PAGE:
WASHINGTON — As President Barack Obama this week launched a new campaign to defend the Affordable Care Act, a federal judge here heard arguments in a lawsuit nearly identical to the one filed by Oklahoma Attorney General Scott Pruitt that would, if successful, deal a crippling blow to the law.
U.S. District Judge Paul L. Friedman promised to make a decision as soon as possible in the case, one of four that raises the same basic argument that Pruitt made first in his Oklahoma lawsuit.
That argument is that the Internal Revenue Service went far beyond the plain language of the Affordable Care Act to grant subsidies, based on income, to people who buy insurance on exchanges. Those subsidies can trigger penalties for employers and individuals.
One section of the law says that the subsidies, in the form of tax credits, are available to people who buy insurance “through an Exchange established by the State.”
However, 34 states, including Oklahoma, refused to establish their own exchanges, and the federal government has had to set up exchanges in those states to sell insurance policies. The IRS, in writing a rule to implement the law regarding subsidies, made no distinction between state-established exchanges and federal ones.
Pruitt and others have challenged that IRS rule, arguing that the law plainly says the subsidies are only available in exchanges established by states.
The issue at the core of the lawsuits also has been explored by congressional Republicans and was a frequent topic of discussion at a Judiciary Committee hearing Tuesday about the president's constitutional duty to execute laws.
Pruitt says law
In a column this week in The Wall Street Journal, Pruitt wrote, “Should the courts decide the IRS is exceeding its authority and isn't allowed to assess the employer penalties in states that have not established their own exchanges, the structure of the ACA will crumble — as one of the primary mechanisms the federal government has employed to force people into the health-insurance market evaporates.”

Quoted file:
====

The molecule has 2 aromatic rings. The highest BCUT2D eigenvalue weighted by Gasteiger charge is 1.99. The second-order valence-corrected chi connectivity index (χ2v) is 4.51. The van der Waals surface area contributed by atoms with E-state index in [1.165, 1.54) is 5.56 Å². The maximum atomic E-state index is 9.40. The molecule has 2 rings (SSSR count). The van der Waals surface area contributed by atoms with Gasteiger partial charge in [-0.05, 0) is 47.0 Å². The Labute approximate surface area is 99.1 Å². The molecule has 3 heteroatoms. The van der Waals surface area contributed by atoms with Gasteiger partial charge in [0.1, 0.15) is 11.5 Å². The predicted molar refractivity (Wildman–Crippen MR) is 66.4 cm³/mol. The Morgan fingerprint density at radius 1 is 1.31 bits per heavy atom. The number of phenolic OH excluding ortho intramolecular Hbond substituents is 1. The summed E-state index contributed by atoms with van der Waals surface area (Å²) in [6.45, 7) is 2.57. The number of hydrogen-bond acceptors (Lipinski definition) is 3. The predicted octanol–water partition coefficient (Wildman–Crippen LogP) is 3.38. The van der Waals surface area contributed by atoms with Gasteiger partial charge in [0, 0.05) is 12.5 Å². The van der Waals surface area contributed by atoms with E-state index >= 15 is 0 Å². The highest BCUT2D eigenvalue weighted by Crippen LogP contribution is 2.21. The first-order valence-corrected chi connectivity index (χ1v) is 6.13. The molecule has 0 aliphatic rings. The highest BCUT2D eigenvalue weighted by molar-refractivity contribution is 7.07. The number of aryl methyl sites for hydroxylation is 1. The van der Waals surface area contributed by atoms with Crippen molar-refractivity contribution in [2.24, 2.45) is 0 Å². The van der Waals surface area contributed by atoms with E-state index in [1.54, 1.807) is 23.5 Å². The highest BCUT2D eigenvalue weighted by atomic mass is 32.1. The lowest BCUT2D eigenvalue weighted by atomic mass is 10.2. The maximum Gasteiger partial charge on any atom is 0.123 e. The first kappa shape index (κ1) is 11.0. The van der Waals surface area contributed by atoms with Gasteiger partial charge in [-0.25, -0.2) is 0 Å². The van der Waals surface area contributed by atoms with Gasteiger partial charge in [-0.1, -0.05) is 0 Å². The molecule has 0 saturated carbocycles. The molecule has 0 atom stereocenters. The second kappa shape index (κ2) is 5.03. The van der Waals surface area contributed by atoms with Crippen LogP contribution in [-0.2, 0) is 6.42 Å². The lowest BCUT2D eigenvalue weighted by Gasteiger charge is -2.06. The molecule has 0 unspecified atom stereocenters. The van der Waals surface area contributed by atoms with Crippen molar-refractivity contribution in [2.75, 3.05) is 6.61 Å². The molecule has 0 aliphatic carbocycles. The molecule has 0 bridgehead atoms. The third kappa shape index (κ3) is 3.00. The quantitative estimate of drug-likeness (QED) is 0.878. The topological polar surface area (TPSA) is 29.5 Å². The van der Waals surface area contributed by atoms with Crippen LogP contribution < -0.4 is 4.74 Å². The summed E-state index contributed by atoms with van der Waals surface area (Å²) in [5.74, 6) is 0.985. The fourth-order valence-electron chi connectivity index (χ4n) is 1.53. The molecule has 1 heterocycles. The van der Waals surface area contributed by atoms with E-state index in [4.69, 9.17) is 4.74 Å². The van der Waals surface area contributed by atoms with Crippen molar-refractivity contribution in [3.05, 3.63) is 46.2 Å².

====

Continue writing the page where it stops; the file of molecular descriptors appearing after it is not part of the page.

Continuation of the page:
A U.S. district judge in Muskogee has allowed most of Pruitt's case to move forward, rejecting the Obama administration's contention that Oklahoma couldn't legitimately sue over the issue.
The case here is further along, as Friedman has heard arguments from both sides on the main issue and is now mulling whether he should block the IRS rule.
Justice Department attorney Joel McElvain, defending the IRS in court on Tuesday, said it was an “absurdity” to read the law as limiting subsidies to state-run exchanges. The whole point of the law, he said, was to provide affordable health care and the subsidies were critical to that, whether they were established by states or the federal government.
The IRS interpretation “does make sense in the context of the overall” Affordable Care Act, McElvain said.
A path to Supreme Court?
Ultimately, judges in Oklahoma, Virginia and Indiana could rule differently in the similar cases, and federal appeals courts also could issue conflicting decisions.
That's what happened with the Affordable Care Act lawsuits that made it to the U.S. Supreme Court in 2012, and, more recently, with the Hobby Lobby case from Oklahoma and a similar one from Pennsylvania challenging the law's mandate to cover contraception; the U.S. Supreme Court agreed last week to hear the two contraception cases.
Aaron Cooper, a spokesman for Pruitt, said Wednesday, “Having multiple suits in different circuits is good for several reasons. First, the Obama administration has historically taken a narrow view of what a loss in a single circuit means. Often, the administration views such losses as just binding them in that particular circuit but not elsewhere.
“A legal win in multiple circuits ensures the victory will have a broader effect. Similarly, wins before multiple judges serves to legitimize the ruling. Finally, having challenges in multiple circuits can help even if one set of plaintiffs loses because its sets up a ‘circuit split' that would all but ensure the Supreme Court reviews the case.”